Tree of Life! Housing Reform Vantaa
Proposal for the Vantaa Asuntoreformi 2018 Architecture Competition.
Our scheme, Tree of Life! was awarded an Honourable Mention (3rd Prize) at the 14th International Alvar Aalto Symposium.
The Jury praised the project as “a manifesto of man and nature living together, symbiosis, its aim is to create a community-minded and self-sufficient piece of city with a small carbon footprint. The plan is a charming scenario of nature empowering urban space and urban space protecting nature”.
Tree of Life! is an ambitious proposal which aims to create a socially and environmentally conscious piece of built environment in Hakunila.
The proposal consists of a “Super-Courtyard”, which encloses a 3-hectare “Urban Forest” and an adjacent “Industry Street”. The buildings which comprise the “Super-Courtyard” and “Industry Street” contain flexible housing (81513m2), ground floor live-work units (duplex, 3680m2), rentable retail units (7600m2), a nursery school (800m2) and a CLT manufacturing plant, timber workshop and education facility (2500m2). Pedestrian routes are provided to both the North-South axis and the East-west axis through the Urban Forest. Vehicle and pedestrian routes are provided surrounding the courtyard.
The entire development is to be constructed from CLT, an industry which has great potential in Finland but which is presently under-developed. The buildings vary between 2 and 13 storeys and use a maximum span of 4m to allow construction using CLT panels.
The competition boards can be viewed/downloaded here:
The project proposes a mutually beneficial architecture and landscape strategy in which the “Urban Forest” is sustainably managed using principles of Continuous Cover Forestry to provide construction material for modifications to the surrounding housing and live/work units. The Urban Forest will primarily consist of a complimentary mix of tree species which are ‘thinned’ every 5 years to harvest viable, construction grade timber whilst maintaining a forest which is an attractive and usable social space for the people of Hakunila. These thinning cycles will produce timber which can be manufactured into large-scale CLT or Brettstapel panels at the onsite manufacturing and education facility at a rate of approximately 160m2 of panels per 5 years. These panels can be used to modify the flexible housing for the needs of the residents at a rate of approximately 10-20 internal restructuring modifications per 5 year thinning cycle.
The “Urban Forest” also acts as an important social space for interaction between people of different generations and cultures. For example, an elderly resident might pass on knowledge about mushroom collection or fishing to a younger resident, whilst the youngest can enjoy climbing trees and discovering nature. The Urban-Forest is considered an important community resource which can provide education, enjoyment and interaction. It is proposed that the forest also contain rentable-allotments, the like of which is already common in north Helsinki and Vantaa. Forests provide both mental and physical health benefits and the scheme would fully engage with these. The daycare centre would also be able to use the forest.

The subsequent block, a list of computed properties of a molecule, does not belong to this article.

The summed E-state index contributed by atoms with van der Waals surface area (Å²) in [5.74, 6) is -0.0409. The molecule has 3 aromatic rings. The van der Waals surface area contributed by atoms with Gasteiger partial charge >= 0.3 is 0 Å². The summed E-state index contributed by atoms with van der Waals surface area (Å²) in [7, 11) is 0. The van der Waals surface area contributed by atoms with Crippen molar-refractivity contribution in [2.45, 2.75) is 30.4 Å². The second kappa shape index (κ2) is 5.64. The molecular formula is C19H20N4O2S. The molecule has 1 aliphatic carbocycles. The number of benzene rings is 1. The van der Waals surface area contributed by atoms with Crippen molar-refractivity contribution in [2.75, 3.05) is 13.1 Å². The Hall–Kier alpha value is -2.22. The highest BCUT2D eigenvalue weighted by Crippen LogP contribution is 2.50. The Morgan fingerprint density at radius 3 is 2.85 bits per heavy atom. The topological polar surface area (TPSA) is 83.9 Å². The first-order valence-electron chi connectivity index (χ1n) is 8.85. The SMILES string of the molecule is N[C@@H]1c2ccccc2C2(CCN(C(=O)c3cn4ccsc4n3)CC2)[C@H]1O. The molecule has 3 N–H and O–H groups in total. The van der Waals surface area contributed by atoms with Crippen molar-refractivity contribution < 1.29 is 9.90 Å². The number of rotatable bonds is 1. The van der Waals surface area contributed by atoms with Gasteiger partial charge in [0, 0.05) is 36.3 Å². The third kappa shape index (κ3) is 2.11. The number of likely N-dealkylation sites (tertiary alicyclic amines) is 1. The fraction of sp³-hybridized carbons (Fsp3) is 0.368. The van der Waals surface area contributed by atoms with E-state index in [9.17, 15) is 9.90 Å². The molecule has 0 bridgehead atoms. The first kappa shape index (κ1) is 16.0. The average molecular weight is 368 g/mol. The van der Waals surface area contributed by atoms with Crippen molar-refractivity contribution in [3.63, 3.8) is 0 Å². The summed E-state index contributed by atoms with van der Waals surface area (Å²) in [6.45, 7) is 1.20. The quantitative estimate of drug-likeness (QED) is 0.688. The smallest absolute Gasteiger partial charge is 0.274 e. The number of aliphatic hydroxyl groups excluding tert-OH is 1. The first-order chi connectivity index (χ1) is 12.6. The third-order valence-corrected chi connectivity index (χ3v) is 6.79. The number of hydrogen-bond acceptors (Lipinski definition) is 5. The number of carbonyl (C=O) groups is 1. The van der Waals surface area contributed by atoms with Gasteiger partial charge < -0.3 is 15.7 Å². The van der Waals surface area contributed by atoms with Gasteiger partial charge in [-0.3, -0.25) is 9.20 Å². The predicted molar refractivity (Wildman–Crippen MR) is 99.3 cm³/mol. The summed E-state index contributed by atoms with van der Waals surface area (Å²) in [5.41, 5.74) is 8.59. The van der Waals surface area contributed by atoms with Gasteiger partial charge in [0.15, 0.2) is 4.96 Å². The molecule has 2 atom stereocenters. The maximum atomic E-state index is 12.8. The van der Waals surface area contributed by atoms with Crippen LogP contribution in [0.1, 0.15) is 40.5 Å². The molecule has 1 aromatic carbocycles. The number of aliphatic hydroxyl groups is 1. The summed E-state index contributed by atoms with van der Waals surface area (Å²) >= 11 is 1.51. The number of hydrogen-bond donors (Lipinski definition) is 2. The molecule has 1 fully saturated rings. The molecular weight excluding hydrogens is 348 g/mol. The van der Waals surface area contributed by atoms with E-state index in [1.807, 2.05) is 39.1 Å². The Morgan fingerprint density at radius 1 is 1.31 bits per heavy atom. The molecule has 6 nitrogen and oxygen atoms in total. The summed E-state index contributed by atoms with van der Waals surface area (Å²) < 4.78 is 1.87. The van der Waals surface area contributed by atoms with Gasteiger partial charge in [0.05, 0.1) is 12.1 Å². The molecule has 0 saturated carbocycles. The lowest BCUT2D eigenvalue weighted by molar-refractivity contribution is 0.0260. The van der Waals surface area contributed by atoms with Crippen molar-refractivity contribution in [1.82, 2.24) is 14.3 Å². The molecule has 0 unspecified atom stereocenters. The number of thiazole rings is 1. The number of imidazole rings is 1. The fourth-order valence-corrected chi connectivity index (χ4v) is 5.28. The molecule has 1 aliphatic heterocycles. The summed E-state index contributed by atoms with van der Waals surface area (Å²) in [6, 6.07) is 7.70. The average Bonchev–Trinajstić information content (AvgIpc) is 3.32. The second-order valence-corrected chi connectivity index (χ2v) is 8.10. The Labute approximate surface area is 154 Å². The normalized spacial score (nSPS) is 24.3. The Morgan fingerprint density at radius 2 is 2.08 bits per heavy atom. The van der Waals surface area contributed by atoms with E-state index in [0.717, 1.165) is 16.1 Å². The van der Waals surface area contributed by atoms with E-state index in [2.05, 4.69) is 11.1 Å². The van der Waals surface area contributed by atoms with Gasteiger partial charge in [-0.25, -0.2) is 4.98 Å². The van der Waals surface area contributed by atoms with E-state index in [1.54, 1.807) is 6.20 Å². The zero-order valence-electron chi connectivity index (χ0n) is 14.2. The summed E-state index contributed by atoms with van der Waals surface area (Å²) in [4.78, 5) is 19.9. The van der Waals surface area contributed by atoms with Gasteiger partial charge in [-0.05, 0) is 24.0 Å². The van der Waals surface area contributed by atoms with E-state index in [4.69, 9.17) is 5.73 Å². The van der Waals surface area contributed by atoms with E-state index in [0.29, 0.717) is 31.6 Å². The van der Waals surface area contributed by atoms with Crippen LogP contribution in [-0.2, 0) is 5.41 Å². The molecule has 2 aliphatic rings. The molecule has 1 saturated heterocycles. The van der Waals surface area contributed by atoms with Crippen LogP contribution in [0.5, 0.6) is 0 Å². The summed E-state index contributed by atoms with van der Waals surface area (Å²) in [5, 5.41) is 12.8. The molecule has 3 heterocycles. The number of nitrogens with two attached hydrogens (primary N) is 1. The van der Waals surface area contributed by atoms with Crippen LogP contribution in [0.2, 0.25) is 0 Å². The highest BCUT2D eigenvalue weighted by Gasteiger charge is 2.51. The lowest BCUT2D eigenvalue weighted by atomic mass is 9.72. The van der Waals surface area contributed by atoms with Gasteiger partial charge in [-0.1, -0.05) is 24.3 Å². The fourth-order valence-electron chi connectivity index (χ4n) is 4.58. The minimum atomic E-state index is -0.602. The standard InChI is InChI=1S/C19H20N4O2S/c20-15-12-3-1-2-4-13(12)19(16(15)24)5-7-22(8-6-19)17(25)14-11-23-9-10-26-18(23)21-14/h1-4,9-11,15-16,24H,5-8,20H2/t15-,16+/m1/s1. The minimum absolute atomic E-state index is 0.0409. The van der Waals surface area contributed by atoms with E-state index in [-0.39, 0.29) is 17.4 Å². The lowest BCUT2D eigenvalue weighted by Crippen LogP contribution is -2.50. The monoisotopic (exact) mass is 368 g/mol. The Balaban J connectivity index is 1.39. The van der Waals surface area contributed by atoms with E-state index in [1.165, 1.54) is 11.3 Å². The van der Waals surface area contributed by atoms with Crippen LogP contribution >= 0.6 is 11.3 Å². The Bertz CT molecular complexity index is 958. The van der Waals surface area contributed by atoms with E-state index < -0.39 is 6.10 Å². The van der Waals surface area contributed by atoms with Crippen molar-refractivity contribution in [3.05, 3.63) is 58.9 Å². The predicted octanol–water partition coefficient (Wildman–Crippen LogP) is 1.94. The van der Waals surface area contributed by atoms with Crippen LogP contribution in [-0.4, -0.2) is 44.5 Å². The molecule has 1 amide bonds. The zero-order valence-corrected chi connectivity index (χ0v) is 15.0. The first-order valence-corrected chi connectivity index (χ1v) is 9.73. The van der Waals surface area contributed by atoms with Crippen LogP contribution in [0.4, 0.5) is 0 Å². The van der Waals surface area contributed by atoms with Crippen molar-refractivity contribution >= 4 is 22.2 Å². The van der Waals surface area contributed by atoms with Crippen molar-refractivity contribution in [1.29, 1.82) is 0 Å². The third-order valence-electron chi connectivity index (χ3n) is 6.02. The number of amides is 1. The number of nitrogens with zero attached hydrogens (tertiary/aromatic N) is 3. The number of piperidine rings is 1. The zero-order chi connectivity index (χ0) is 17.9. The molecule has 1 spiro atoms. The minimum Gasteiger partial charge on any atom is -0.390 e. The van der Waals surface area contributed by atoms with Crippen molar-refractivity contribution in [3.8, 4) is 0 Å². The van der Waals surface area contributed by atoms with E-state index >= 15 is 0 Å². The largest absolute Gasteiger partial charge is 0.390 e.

The flexible housing has been designed to provide opportunities for people to live in different ways over time. Each apartment has two possible entrance points, two set bathroom locations and a set kitchen location, which can be adapted for use in different ways. For example, initially a resident with two children may wish to configure the space as a single dwelling with three bedrooms, one an ensuite master bedroom. As the children grow up it may be that one of them wishes to have their own space as a young adult, the space could then be reconfigured using simple CLT internal panels which could make the space into a two-bedroom dwelling and an entirely separate single bedroom apartment. Alternatively, the same modification could allow for an elderly relative to move into the secondary apartment to be close to family for care, whilst maintaining privacy. This would enable the building to actively adapt to the residents over time, and be an economically viable way of provided family care to elderly and a first home to the young, without paying for a new home, or a care home.
Two-storey Live/work units are proposed to line the street edges to create active street frontages and encourage entrepreneurship. In an area which is home to such varied cultures this opportunity could create a truly varied and rich cityscape containing, for example, restaurants and cafes serving food from different cultures, artists and services, such as hairdressers and accountants, to ice-cream makers, and even a renewed manufacturing industry which could benefit from the proximity to Vantaa Airport. Entrepreneurship is becoming an increasingly viable option in Finland and Vantaa’s strong travel links and the proposed increase of housing in the wider area make it a desirable place to start a business. Active streets will make the development an exciting place to visit. The live/work units are also designed to be highly flexible depending on the type of business or living arrangement.
The CLT manufacturing facility would also contain a higher education and training facility which would provide skills in forestry, timber manufacture and joinery to people in Vantaa.
It is envisaged the scheme will be car free, with residents encouraged to use public transport and bicycles for everyday transport, and a car-share scheme proposed as part of the development for when longer journeys, for example holidays, are required.
This scheme is an ambitious vision of a possible future for Hakunila and could provide the basis for a series of future developments within Vantaa which include strong urban edges to create active streets, whilst enclosing generous park and forest spaces.